Communiqués de presse 2016
"Lone-wolf recruitment - from your neighbour Norway's Breivik to Jihadi terror across Europe - all begin with the word, whether written or electronic".
Paris, 8 September 2016
In a letter to the Swedish Prime Minister, Stefan Lofven, the Simon Wiesenthal Centre's Director for International Relations, Dr. Shimon Samuels, expressed shock that "the far-right - reportedly xenophobic and antisemite magazine - Nya Tida (New Times) had been granted a stand at the Gothenburg Book Fair, to be held 22-25 September and expecting 100,000 visitors, especially youth".
"In May, 2014, we protested that the Party of the Swedes (reportedly a cover for the former National Socialist Party) were being granted access to schools as part of a civic education curriculum . We later commended the response to our intervention: an announced ban on anti-immigrant, Roma homosexual, Muslim and Jewish incitement in schools...We have no sign that that policy was implemented,but it is certainly now contravened by the far right Book Fair Stand", stated the Centre.
Breaking news: In response to the Centre's protest below, the legal affairs division of UEFA’s Disciplinary and Integrity Unit notified Samuels in an email that “disciplinary proceedings have been instigated against St. Etienne.”
According to UEFA, the unit will be investigating the team for four infractions — illicit banners, the blocking of stairways, the throwing of objects and the setting off of fireworks.
UEFA has a ban on political displays at games and the presence of the Palestinian flag falls under the “illicit banners” infraction. A disciplinary decision will be reached during UEFA’s Control Ethics and Disciplinary Body’s next meeting on September 22. See:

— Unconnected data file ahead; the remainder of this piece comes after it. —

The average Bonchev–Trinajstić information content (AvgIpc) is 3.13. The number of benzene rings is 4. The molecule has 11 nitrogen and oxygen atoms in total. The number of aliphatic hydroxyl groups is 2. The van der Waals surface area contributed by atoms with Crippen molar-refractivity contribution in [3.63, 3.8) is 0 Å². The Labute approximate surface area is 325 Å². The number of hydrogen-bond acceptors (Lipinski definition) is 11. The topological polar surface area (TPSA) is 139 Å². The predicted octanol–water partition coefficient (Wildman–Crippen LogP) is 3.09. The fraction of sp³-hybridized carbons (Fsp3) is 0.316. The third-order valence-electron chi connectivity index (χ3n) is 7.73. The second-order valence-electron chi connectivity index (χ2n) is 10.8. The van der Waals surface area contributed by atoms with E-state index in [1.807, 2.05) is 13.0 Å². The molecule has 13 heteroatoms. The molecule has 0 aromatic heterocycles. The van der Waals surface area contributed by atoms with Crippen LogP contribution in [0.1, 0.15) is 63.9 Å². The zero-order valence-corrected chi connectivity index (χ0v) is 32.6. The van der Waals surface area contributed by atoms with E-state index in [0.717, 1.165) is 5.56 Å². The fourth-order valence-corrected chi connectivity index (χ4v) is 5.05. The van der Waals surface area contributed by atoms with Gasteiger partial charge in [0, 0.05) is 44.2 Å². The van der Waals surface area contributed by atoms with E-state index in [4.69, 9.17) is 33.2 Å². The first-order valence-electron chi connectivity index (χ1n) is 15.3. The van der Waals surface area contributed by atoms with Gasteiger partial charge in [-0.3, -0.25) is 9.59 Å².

“Palestinian mischief seems bent, once again, on hijacking soccer for political mayhem.”
Paris, 29 August 2016
In a letter to UEFA (Union of European Football Associations) ad interim President, Angel Maria Villar Llona, the Simon Wiesenthal Centre Director for International Relations, Dr. Shimon Samuels, noted that “the Centre, has, for over twenty years, worked with UEFA against racism, how much it sympathizesin view of the recent crisis within the organization and wishes successful Presidential elections on 14 September.”
The letter stressed that “Palestinian mischief, however, seems bent – once again – on hijacking soccer for political mayhem,” continuing, “in June 2015, we were present in Zürich when Ramallah campaigned to expel Israel from FIFA. Together with a few Christian friends of Israel, we were trampled in a violent charge by 'Palestinian solidarity' hooligans.”
“Jihadi atrocities are accompanied by a 'cultural cleansing’ of non-Islamic holy sites. Cemetery desecrators are similarly associates to terror.”
Paris, 29 August 2016
In a letter to the recently appointed UK Secretary of State for Northern Ireland, James Brokenshire MP, the Simon Wiesenthal Centre Director for International Relations, Dr. Shimon Samuels, argued that “Belfast – a city that has witnessed so much violence between Protestants and Catholics – is now the scene of a vicious antisemitic assault, not on live Jews but, reportedly, by a mob in a paroxysm of hate targeting their deceased families. Jewish history has learned that the intent that begins with a cemetery desecration can lead on to an eventual pogrom.”
The letter noted that “apparently the attack was premeditated, as eight youths came armed with hammers and blocks, accompanied by a crowd of racist supporters.”
"Heritage marginalized – The fate of Nahum’s Tomb" by Shimon Samuels - First published in the Jerusalem Post 8th August 2016
UNESCO’s response to the Kurdistan Regional Government’s appeal emphasized that the Kurdish Regional Government was not a state.